« ElőzőTovább »
The judgement pronounced by Mr. Fox on the condemnation and execution of Charles I, that it was both unjust and impolitic, was accompanied by some qualifying observations. He said this proceeding was a far less violent measure than that against Lord Strafford,--that there was a certain magnanimity in the publicity of it, which contrasted, favourably for Cromwell and his adherents, with the private assassinations by which deposed princes have generally been taken off, and that, 'notwithstanding what the more reasonable part of mankind may think upon the question,' this singular proceeding has served to raise the character of the English nation in the opinion of Europe in general :' the impression made by it on the minds of foreigners, even those that condemn the act, having been far more that of respect and admiration than that of disgust and horror.' In these observations, Mr. Rose found great cause for censure, and even for astonishment.' That which is to be condemned in the proceedings against Strafford, he says, consisted only in a "breach or abuse of a constitutional law;' while those against Charles involved a 5 total departure from, or overturning of, the constitution itself.' The publicity and solemnity of the proceedings against the King, he says, could not be any alleviation of his misery, nor could on any conceivable ground inspire foreigners with respect. And he asks, If the publicity of the proceeding in the case of Charles deserves so much applause for magnanimity, how would Mr. Fox have found language sufficiently commendatory to express his admiration of the magnanimity of those who brought Louis the XVI. to an open trial.'
With respect to the comparison between the cases of the King and Strafford, the Vindicator insists, in the first place, (not, we think, with his usual simplicity and evidence,) that the Historian meant a comparison, not between the respective degrees of essential injustice in the two cases, but between the cases viewed in that light, in which the wrong in the mode of proceeding against delinquents is distinguished from the excess of the punishment over the demerit. It may well be doubted whether this distinction was in Mr. Fox's contemplation. But in the next place, the Vindicator observes, unanswerably, that as to overturning the constitution, there was no such thing to overturn, the state of things having previously dissolved it: he might have said the King himself had abolished it,-unless it was such a kind of thing as could consist with the monarch's systematic measures for rendering himself absolute. To the charge of extenuating the injustice by ascribing magnanimity to the publicity of the proceeding, it is replied, that it was with this fact of the publicity before him that Mr. Fox did, notwithstanding, condemn the prosecution and execution of the King, and clearly did not, in adverting to it, intend to represent the proceeding as less unjust: that, however, there is from the principles of our nature, and without our leave, i something more horrid in the dark management of a secret assassination than in a public sentence and execution, even when unjust-and that Charles did himself express an extreme apprebension and horror of the former: that, as contrasted with this treacherons and silent expedient usually resorted to by the deposers of monarchs, there was a degree of magnanimity in conducting the whole proceedings in view of the whole world : that even Hume has expressed himself, in still stronger terms to the same effect : and that as to the admiration of foreigners, Mr. Fox asserts it simply as a matter of fact, which no man had ampler means of knowing, but as to which he also appeals to all who have read their books and extensively conversed with them.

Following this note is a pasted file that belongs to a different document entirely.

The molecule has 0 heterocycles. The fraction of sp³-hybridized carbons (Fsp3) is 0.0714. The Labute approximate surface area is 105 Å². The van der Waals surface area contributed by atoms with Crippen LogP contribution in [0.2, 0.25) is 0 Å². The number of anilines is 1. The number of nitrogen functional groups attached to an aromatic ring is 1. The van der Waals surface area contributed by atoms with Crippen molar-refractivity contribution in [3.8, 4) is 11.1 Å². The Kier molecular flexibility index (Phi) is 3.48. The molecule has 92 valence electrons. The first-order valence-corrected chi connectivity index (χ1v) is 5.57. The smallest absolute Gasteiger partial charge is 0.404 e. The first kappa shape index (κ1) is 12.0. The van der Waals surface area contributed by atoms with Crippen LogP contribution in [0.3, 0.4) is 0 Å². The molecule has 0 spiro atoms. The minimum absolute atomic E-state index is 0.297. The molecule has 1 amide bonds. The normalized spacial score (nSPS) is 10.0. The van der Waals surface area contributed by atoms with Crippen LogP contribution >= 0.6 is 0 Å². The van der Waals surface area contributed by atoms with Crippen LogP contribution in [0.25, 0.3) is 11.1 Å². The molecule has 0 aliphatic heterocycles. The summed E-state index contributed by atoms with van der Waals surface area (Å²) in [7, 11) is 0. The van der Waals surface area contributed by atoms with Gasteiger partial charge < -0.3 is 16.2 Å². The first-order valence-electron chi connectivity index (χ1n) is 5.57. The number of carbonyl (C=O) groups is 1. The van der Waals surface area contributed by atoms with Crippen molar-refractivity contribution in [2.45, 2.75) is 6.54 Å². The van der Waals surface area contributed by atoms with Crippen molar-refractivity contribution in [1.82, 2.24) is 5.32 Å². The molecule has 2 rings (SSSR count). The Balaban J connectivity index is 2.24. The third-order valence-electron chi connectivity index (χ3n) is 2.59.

The allusion to Louis XVI. calls forth a zealous and prolonged exertion of the Vindicator, giving him at the same time all the advantage of an assailant. He considers the expressions as not only equivalent to an assertion that, on the principles implied in the observations on the case of Charles, Mr. Fox might consistently express the utmust admiration of the proceedings against the King of France, but as directly importing that he actually would have expressed such a sentiment had he spoken on the subject. Mr. Heywood suggests several grounds on which the injustice against Charles might admit of an extenuation, of which that against Louis did not. But not resting any thing on this mode of defence, he goes to the plain fact--that Mr. Fox did repeatedly, in the most explicit and feeling manner, express abhorrence of the injustice and inhumanity committed in the trial and death of the French King; and formal citations, emphatically expressing this judgement on the case, are brought from several of his speeches in Parliament, some or all of which Mr. Rose must actually have heard. The defence in this part has a tone of indignation to which the Vindicator is very rarely excited, and it is concluded thus :